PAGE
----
Smiley left her teaching position in Ames in 1996 to write full-time in California, but her experiences in the academy, her grounding in the Midwest, and her deep interest in the politics, economics, and agrarian culture of the State of Iowa remained points of reference throughout her career. Her California-written Last Hundred Years Trilogy (2014-15), the decade-by-decade story of an Iowa farm family across the twentieth century, marks an emphatic fictional return to inspirational roots and cultural foundations recognizable to any reader familiar with Iowa State and Smiley’s work.
In addition to the Pulitzer Prize in 1992, A Thousand Acres won the National Book Critics Circle Award; Smiley was elected to membership in the American Academy of Arts and Letters in 2001 and recognized in 2006 with the PEN USA Lifetime Achievement Award. Her work has been translated into over a dozen languages, including Icelandic, Hebrew, and Korean.
Barn Blind. New York: Harper and Row, 1980.
At Paradise Gate. New York: Simon and Schuster, 1981.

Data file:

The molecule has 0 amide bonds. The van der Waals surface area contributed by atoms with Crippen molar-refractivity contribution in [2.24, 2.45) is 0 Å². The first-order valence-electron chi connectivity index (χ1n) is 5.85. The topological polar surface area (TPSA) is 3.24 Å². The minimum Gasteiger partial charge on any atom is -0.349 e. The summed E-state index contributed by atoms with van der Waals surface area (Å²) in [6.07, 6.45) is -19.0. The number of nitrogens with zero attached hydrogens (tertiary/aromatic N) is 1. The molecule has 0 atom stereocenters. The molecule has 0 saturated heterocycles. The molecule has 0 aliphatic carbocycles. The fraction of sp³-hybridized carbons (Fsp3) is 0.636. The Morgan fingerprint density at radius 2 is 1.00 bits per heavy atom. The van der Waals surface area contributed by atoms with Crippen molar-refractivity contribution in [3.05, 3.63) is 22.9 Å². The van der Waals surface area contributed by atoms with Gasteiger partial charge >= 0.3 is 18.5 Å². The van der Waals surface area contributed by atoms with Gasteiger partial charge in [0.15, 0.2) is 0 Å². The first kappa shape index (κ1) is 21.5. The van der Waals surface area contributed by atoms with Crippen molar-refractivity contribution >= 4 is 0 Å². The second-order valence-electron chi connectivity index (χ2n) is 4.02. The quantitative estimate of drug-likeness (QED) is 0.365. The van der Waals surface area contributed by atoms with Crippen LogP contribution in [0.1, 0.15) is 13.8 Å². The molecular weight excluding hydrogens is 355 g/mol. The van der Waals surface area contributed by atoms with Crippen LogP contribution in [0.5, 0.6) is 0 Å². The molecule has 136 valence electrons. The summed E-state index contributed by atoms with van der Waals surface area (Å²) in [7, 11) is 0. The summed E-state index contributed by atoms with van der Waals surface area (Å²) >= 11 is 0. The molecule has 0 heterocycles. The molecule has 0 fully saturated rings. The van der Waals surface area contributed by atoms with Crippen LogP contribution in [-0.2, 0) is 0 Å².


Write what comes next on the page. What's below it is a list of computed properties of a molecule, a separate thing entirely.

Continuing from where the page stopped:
Duplicate Keys. New York: Knopf, 1984.
The Age of Grief. New York: Knopf, 1987.
The Greenlanders. New York: Knopf, 1988.
Ordinary Love and Good Will. New York: Knopf, 1989.
A Thousand Acres. Knopf, 1991.
Moo. Knopf, 1995.
The All-True Travels and Adventures of Lidie Newton. New York: Knopf, 1998.
Horse Heaven. New York: Knopf, 2000.
Good Faith. New York: Knopf, 2003.
Ten Days in the Hills. New York: Knopf, 2007.
Private Life. New York, Knopf, 2010.
Some Luck. New York, Knopf, 2014.
Early Warning. New York, Knopf, 2015.
Golden Age. New York, Knopf, 2015.
Perestroika in Paris, 2020
Catskill Crafts (1988)
Charles Dickens (2003)
A Year at the Races: Reflections on Horses, Humans, Love, Money, and Luck (2004)
Thirteen Ways of Looking at the Novel (2005)
The Man Who Invented the Computer (2010)
Selected Representative Essays
“Can Mothers Think?” The True Subject: Writers on Life and Craft, ed. Kurt Brown, 3–
15. Saint Paul: Graywolf, 1993.
“Say It Ain’t So, Huck: Second Thoughts on Mark Twain’s ‘Masterpiece,’” Harper’s 292 (Jan. 1996): 61–67.
“Shakespeare in Iceland.” Transforming Shakespeare: Contemporary Women’sRe- Visions in Literature and Performance, ed. Marianne Novy, 159-79. New
York: St. Martin’s, 1999.
“Why Marriage?” Harper’s 300 (June 2000), 151-59.
Young Adult and Juvenile Fiction
The Georges and the Jewels (2009)
A Good Horse (2010)
True Blue (2011)
Pie in the Sky (2012)
Gee Whiz (2013)
Riding Lessons (2018)
Saddles and Secrets (2019)
Taking the Reins (2020)
Conroy, Thom. “Jane Smiley.” American Short-Story Writers Since World War I: Third Series, ed. Patrick Meanor and Richard E. Lee, 272-78. Detroit: Gale, 2001.
Birnbaum, Robert. “Jane Smiley: Pulitzer Prize Winner, Author of Good Faith Talks with Robert Birnbaum.” Identity Theory, 18 June 2003
Nakadate, Neil. Understanding Jane Smiley, rev. ed. Columbia: University of South Carolina Press, 2010.